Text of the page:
Females constituted two-thirds (4487 [66.6%]) of the 6738 faculty and were more likely to be junior faculty than senior faculty (75.6% vs 50.5%; P<.001). The percentages of the junior and senior faculty in each major racial-ethnic group were compared with the US adult female population in the Figure. Junior faculty were less likely to be White than senior faculty (62.9% vs 72.9%; P<.001) and the same as the US female population (62.3%). Junior faculty were more likely to be Black or Hispanic than senior faculty, although these proportions were lower than the adult female population (Black: 8.5% vs 12.4%; P<.001; Hispanic: 7.4% vs 16.7%; P<.001). Native Americans constituted <1% of all population groups. Asian faculty were more common than US adult female faculty (12.9% vs 5.8%; P<.001). The distribution of racial-ethnic groups was not different between faculty and residents who were Asian (12.9% vs 11.9%), Black (8.5% vs 8.3%), Hispanic (7.3% vs 7.2%), or Native American (0.4% vs 0.5%). Those who reported as “others or unknown” were less common among faculty than residents (4.1% vs 15.9%; P<.001).
      Figure thumbnail gr1
      FigureRacial-ethnic diversity between the US population and ob-gyn faculty
      Rayburn. Racial-ethnic diversity of ob-gyn faculty. Am J Obstet Gynecol 2022.

      Conclusion

      Previously, we reported on how the expansion of faculty in the field of obstetrics and gynecology throughout 40 years (from 1973 to 2012) led to greater diversity (more females and underrepresented minorities) than other core clinical departments.
      • Rayburn W.F.
      • Liu C.Q.
      • Elwell E.C.
      • Rogers R.G.
      Diversity of physician faculty in obstetrics and gynecology.
      Our research letter has provided continuing information about faculty diversity by examining racial-ethnic differences between junior and senior faculty concerning the general female population. We found that the percentages of female faculty and all non-White groups increased since our previous report. This change was likely because of the greater racial-ethnic diversity of the expanding number of faculty, especially junior faculty who were predominantly female. We wish to explore the hypothesis that continued change in the racial-ethnic diversity of faculty will only occur once more URM students, especially the growing number of Hispanics, are admitted into medical schools and recruited for residency positions.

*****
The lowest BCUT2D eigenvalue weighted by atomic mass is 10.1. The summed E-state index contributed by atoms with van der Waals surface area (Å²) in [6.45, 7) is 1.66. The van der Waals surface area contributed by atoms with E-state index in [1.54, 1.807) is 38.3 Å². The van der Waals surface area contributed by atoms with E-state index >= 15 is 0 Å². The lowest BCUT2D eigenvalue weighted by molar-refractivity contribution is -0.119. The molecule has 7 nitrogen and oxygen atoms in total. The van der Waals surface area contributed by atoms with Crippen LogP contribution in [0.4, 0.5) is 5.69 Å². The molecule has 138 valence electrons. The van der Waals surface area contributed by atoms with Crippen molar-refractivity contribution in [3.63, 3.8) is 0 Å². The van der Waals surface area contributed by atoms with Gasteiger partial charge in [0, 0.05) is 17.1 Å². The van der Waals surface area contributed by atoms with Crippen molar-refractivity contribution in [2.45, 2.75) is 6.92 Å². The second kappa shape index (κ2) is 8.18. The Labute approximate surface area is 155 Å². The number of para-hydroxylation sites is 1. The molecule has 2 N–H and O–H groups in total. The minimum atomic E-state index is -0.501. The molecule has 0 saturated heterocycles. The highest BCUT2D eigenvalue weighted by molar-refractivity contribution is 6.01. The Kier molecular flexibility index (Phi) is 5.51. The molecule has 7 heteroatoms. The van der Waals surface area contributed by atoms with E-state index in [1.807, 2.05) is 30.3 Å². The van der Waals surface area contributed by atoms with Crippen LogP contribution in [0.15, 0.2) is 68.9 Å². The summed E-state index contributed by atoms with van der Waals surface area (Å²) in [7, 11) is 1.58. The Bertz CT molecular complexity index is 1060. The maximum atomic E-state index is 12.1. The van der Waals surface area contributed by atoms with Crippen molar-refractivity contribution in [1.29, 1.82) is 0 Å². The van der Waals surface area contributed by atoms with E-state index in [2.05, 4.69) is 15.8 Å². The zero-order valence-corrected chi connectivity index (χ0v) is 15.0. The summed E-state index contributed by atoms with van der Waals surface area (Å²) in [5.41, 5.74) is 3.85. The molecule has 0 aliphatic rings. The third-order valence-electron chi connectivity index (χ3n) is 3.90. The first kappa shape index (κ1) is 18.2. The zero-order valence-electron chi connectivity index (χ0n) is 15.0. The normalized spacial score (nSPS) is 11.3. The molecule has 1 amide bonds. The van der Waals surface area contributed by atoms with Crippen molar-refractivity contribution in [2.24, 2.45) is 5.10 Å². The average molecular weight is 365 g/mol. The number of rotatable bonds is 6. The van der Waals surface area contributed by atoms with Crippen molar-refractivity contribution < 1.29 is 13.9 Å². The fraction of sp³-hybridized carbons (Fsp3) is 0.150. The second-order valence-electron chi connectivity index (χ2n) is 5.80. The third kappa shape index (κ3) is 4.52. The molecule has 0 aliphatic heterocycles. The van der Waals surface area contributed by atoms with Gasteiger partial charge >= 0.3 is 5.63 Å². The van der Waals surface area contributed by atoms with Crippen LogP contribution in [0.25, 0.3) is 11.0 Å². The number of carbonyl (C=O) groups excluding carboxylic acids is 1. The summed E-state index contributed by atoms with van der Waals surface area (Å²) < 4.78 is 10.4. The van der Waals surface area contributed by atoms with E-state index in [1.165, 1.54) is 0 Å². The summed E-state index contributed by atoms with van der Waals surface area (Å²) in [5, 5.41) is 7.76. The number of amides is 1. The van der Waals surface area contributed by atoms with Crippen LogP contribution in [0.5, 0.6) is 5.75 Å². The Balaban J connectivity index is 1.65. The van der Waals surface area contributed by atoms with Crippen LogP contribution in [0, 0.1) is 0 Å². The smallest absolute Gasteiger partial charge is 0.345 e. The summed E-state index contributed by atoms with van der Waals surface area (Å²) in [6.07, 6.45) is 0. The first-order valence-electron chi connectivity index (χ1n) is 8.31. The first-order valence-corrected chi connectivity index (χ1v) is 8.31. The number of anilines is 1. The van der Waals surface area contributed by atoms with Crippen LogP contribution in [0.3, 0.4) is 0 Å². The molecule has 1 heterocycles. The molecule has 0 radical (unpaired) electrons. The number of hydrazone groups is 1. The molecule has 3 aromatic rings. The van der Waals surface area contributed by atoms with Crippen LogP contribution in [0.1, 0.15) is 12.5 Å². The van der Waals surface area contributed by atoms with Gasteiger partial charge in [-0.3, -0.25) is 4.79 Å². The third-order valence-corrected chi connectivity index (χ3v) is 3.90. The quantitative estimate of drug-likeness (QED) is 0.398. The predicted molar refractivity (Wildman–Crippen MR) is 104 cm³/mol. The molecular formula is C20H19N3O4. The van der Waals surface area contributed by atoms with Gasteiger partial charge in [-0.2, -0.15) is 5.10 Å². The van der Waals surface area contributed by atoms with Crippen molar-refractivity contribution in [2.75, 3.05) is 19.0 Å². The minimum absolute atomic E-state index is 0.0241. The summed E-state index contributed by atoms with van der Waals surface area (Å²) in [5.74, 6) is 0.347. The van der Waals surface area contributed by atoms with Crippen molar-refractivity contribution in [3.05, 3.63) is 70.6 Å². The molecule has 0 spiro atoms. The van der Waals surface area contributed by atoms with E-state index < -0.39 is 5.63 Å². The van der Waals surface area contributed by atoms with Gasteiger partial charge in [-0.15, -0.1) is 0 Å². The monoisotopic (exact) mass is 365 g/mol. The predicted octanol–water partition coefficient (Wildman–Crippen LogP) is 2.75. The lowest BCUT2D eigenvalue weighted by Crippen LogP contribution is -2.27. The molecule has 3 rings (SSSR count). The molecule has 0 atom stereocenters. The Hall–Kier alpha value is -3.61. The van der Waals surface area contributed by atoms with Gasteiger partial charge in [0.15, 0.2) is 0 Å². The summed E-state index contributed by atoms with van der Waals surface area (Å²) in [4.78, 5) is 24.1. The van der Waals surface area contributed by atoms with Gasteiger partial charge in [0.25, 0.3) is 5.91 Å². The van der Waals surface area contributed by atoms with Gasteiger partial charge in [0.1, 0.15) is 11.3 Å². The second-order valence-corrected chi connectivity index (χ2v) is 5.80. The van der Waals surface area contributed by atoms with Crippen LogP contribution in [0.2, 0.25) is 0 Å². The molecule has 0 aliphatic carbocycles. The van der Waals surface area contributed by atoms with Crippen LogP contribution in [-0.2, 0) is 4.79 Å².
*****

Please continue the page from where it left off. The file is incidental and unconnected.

References

        • Xierali I.M.
        • Castillo-Page L.
        • Zhang K.
        • Gampfer K.R.
        • Nivet M.A.
        AM last page: the urgency of physician workforce diversity.
        Acad Med. 2014; 89: 1192
        • Amalba A.
        • Abantanga F.A.
        • Scherpbier A.J.
        • van Mook W.N.
        Community-based education: the influence of role modeling on career choice and practice location.
        Med Teach. 2017; 39: 174-180
        • Association of American Medical Colleges
        Faculty roster: U.S. medical school faculty.
        (Available at:)
        • Accreditation Council for Graduate Medical Education
        Data resource book, academic year 2020-2021.
        (Available at:)
        • United States Census Bureau
        The 2019 American community survey 5-year Public Use Microdata Sample (PUMS) files.
        (Available at:)
        • Rayburn W.F.
        • Liu C.Q.
        • Elwell E.C.
        • Rogers R.G.
        Diversity of physician faculty in obstetrics and gynecology.
        J Reprod Med. 2016; 61: 22-26